6360 Sunset Blvd. Los Angeles, CA 90028 | map |
The News: It's still closed and boarded up. There's no word about a reopening date by Decurion Corporation / Pacific Theatres. But it did get a tiny step closer. They now have the liquor license that they applied for in December 2021. They're planning a second bar location in the complex and anticipate going more upscale with the restaurant. Gene Maddaus had the news in "Cinerama Dome Returning With New Name. Plans For Two Bars and Restaurant." That new name thing, not significant at the moment, was what they called the operation on their license application: Cinerama Hollywood. See the new website: www.cinerama.com
Phone: 323-464-1478 Email: firstname.lastname@example.org
Owners: The Dome was a project of Pacific Theatres, Inc, a company that was
started by William R. Forman in 1946 and, in its early years, was largely a
drive-in operator. Saul Pick was the developer working with Pacific on
the Dome project. He had previously owned the land and would run the project for Pacific.
Forman's other adventure at the time was taking over Cinerama, Inc., a publicly traded company that once had been controlled by Stanley-Warner Theatres. In "L.A. Man Buys Cinerama Loan of $15 Million," a February 18, 1963 L.A. Times story, they noted that he had bought the indebtedness that had been held by Prudential Insurance. By December 1963 he had control of the company. Later it became a subsidiary of Pacific Theatres.
In 1968 Pacific acquired the southern California and Texas assets of Stanley-Warner Theatres, including the other Cinerama venue in Hollywood, the Warner. In 1970 Pacific picked up the remaining 133 theatres of the combined RKO and Stanley Warner chains. After the founder's death, Pacific was operated by his son
Michael. Later, the Pacific Theatres and ArcLight brands, as well as
the real estate arm Robertson Properties, were rolled into a holding
company called Decurion Corporation, headed by Christopher Forman, William Forman's grandson.
Architect: Welton Becket and Associates. Pierre Cabrol was the firm's lead architect on the project. The Cinerama Dome was the first concrete geodesic dome constructed and was built in just 16 weeks. It's composed of 316 pre-cast concrete panels, most of which are hexagonal, each weighing approximately 3,200 lbs.
The April 11, 1963 press conference held just before the groundbreaking. It was on the lot of the Muller Bros. service station that would become the site of the Dome. The demolition work was by the firm that had taken down many theatres, Cleveland Wrecking Co. Note that the drawings they displayed didn't reflect the latest design changes.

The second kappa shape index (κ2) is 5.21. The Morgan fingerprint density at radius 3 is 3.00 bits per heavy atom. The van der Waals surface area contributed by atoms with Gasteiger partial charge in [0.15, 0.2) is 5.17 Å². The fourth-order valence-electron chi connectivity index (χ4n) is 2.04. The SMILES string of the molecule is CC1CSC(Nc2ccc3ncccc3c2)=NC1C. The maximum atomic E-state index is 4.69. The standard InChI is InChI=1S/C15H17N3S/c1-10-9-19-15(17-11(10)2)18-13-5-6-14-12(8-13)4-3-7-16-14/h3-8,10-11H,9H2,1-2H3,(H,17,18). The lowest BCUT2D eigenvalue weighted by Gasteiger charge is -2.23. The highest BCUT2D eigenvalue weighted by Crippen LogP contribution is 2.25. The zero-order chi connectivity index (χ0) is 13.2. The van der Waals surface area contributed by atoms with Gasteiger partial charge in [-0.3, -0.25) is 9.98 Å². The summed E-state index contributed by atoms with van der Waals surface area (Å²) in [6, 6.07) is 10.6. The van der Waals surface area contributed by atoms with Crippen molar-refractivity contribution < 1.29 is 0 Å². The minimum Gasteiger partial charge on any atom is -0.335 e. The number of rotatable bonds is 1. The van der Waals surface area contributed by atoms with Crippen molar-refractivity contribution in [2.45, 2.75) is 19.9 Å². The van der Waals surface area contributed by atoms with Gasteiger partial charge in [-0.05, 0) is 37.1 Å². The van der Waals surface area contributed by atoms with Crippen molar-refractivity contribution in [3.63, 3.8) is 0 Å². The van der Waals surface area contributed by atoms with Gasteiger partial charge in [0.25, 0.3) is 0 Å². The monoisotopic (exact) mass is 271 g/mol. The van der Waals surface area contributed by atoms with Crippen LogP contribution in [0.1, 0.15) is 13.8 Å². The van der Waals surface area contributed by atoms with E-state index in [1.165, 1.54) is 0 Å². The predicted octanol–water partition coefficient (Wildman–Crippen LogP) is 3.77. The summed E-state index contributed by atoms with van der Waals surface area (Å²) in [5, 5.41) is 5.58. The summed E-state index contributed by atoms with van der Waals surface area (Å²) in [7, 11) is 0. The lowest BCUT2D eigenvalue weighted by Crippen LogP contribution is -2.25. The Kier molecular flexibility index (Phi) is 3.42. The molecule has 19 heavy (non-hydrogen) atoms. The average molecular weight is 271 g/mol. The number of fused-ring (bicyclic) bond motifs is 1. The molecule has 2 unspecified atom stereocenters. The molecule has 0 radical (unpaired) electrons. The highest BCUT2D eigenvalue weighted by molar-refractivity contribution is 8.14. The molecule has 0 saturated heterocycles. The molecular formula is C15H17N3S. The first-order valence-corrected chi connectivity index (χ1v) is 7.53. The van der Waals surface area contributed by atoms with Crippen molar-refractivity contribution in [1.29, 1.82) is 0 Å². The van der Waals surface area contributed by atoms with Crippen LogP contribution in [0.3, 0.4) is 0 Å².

Thanks to long time Pacific Theatres projection supervisor John Sittig for sharing the photo from his collection. The signs on the table: Dick Shawn, Buddy Hackett, Arnold Picker (UA executive), Stanley Kramer, Hon. James Harvey Brown (city councilman).
drawing of the Dome and one version of the hotel that was supposed to
be part of the project. Here it's envisioned as being south of the
theatre. Image: Kevin Charbeneau collection
A November 7, 1963 ad for the theatre's opening film. Thanks to Michael Coate for sharing it on In70mm.com, the website devoted to all things 70mm. It's from "It's a Long Long Long Long List," his 2010 article about roadshow engagements for the film.
Photos of the opening that appeared in the November 18, 1963 issue of Boxoffice. Thanks to Roland Lataille for reproducing the item on his Cinerama Dome page.
Other early runs at the Dome:
A September 14, 1990 ad for a 70mm reissue of "Ben-Hur." Thanks to Michael Coate for sharing the ad. The original 1959 roadshow run for the film had been at the Egyptian.
The Dome was declared a City of Los Angeles Cultural-Historic Monument in 1998 after Pacific Theatres threatened demolition as part of their planning for a new theatre new complex. Doug Haines commented in a letter that appeared in the L.A. Times on April 20, 2021:
"In the late 1990s, I nominated the Cinerama Dome as a Los Angeles Historic-Cultural Monument in response to owner Pacific Theatres' proposal to gut the Hollywood landmark. The charade that followed had little to do with historic preservation and much to do with politics. Pacific Theatres was allowed to pick and choose what it wanted to destroy and what should be landmarked. So, the geodesic dome is a landmark, while the supporting ring is not (because Pacific wanted to put an escalator through it). The lobby isn't landmarked, because Pacific wanted to convert it into a Koo Koo Roo restaurant (remember them?).
"What saved the dome was the threat of litigation by preservation group Hollywood Heritage, and Pacific Theatres' desire for a free $45 million parking garage courtesy of the Community Redevelopment Agency. As a result, the theatre was saved through a settlement agreement and covenant. I wish I could say that the fight for historic preservation in Los Angeles has improved since then, but it sadly has gotten only far worse."